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Random thoughts on a rainy October day
By Paul Bruun, Jackson Hole, Wyo.
Date: October 24, 2012
“You don’t have a chance,” I was told repeatedly by everyone learning of my application for one of two seats available on the Jackson Town Council. “If you weren’t born or lived here for 30 years, forget about it.”
In spite of this same irritable fall weather, 36 years ago I was traipsing Jackson streets, knocking on doors and asking residents for their vote. After reporting on dozens of Town Council and Board of Teton County Commissioners meetings as the editor of the Jackson Hole Guide, I decided it was time to make a personal contribution to the community that had treated me so well. But after many visits, standing in the cold wind, being chased by dogs and ending up in alleys and before trailers and cabins I never knew existed, my Jackson education gained Ph.D. status.
Running a campaign in 1976 varied slightly from today. Lacking social media, Internet video streaming, yard signs, magnetic vehicle identifiers, delicious block parties, video-taped League of Women Voters seminars and two active political parties, things were kinda boring.
I did enter Al Allison’s Happy Hound Potato Peeling Contest (third place) and helped set up local Scout group meeting chairs at the LDS Church.
Otherwise, a meager personal investment bolstered by a pair of $50 donations from late Guide publisher Fred McCabe and budding real estate peddler (and previous Guide advertising manager) Greg Prugh (Sr.) netted me a few tiny teaser newspaper ads and some radio spots on KSGT and the brand new KMTN.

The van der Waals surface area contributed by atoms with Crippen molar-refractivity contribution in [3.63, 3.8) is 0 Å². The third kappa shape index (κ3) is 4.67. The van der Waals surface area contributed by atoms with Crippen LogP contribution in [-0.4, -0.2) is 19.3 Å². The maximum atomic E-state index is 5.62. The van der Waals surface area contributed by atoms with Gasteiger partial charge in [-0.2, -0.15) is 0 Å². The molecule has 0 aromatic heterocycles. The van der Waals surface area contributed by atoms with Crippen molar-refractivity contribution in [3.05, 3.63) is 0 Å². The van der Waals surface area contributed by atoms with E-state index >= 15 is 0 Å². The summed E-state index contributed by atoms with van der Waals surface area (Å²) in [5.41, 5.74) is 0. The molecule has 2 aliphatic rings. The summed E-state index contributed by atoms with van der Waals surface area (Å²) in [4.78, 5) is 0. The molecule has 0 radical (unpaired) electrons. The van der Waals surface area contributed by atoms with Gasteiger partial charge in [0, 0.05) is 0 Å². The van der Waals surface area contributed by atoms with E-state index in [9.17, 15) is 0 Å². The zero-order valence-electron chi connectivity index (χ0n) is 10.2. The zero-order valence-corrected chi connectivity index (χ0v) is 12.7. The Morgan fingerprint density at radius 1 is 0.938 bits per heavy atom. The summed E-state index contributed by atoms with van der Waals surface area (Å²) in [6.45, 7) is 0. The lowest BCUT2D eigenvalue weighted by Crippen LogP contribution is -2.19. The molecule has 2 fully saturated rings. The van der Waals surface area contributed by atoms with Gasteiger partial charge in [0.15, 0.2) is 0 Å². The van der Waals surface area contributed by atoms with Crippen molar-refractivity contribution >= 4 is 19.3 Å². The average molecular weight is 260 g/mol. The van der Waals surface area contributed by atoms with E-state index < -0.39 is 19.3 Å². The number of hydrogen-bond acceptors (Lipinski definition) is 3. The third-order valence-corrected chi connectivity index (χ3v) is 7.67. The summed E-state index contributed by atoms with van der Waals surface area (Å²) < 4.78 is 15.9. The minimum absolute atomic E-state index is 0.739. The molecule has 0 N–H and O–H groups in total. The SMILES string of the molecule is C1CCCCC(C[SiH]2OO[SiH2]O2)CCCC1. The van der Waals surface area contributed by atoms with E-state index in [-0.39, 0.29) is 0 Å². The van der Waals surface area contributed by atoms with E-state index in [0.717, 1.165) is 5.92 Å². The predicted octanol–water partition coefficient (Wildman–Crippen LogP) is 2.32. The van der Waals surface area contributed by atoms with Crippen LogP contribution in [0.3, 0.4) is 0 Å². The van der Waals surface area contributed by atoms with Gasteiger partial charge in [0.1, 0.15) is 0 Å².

My campaign manager, Lou Centrella (later Llama Louie), who knew absolutely everybody in northwest Wyoming, refused to let me use Jimmy Buffet background music on radio ads.
“Buffet’s a doper, and you’re not,” Louie said. “You can’t have that association in this conservative town.”
Early on in the campaign, Lester Blair, my next door neighbor, called me “The Fishin’ Politician,” and it stuck ... at least for the next 12 years.
Some of the issues from that campaign are hazy, but summer visitor parking and adequate employee housing were involved. A major task was how and where to design and locate a new town sewer plant. Antiquated clay sewer connectors had been collapsed by tree roots and unsupervised installation, and gushing groundwater infiltration overloaded the Flat Creek-adjacent mechanical plant along Gregory Lane. The Jackson facility was in violation of its discharge permit and thus attracted an Environmental Protection Agency-threatened $10,000-a-day fine for noncompliance.
The town had been stashing sales tax revenues for a plant replacement. Landowners, developers and pro-growth types wanted an aerated lagoon plant located in South Park, with room to expand and serve future Rafter J, Porter Estate, Melody Ranch and Seherr-Thoss buildouts.
Others, along with the three Teton County commissioners and me, favored a new town mechanical plant that wouldn’t wipe out the then-current county land-use plan. Due to the high groundwater table, South Park development was pegged at one unit for 3 acres.
My argument was for the town’s responsibility to its current residents, not to county dwellers expecting a free ride with no financial involvement. Unfortunately, I still resent the likes of Wilson — and possibly the Aspens, Teton Village and even Moose — profiting from the Jackson wastewater project without substantial town reimbursement.
A post-election impasse grew until the EPA cast the deciding vote, creating the now long-forgotten Tri-Party Agreement between the town, county and federal government.
A realistic backward glance shows my chance of getting elected was absurd, especially after only four years as a Jackson resident. September and October were devoid of hunting and fishing. After my day’s work in the Stone Drug sporting goods department, there was only knocking on doors, pounding the pavement and growing discouraged, yet forcing myself to explore another street full of strangers.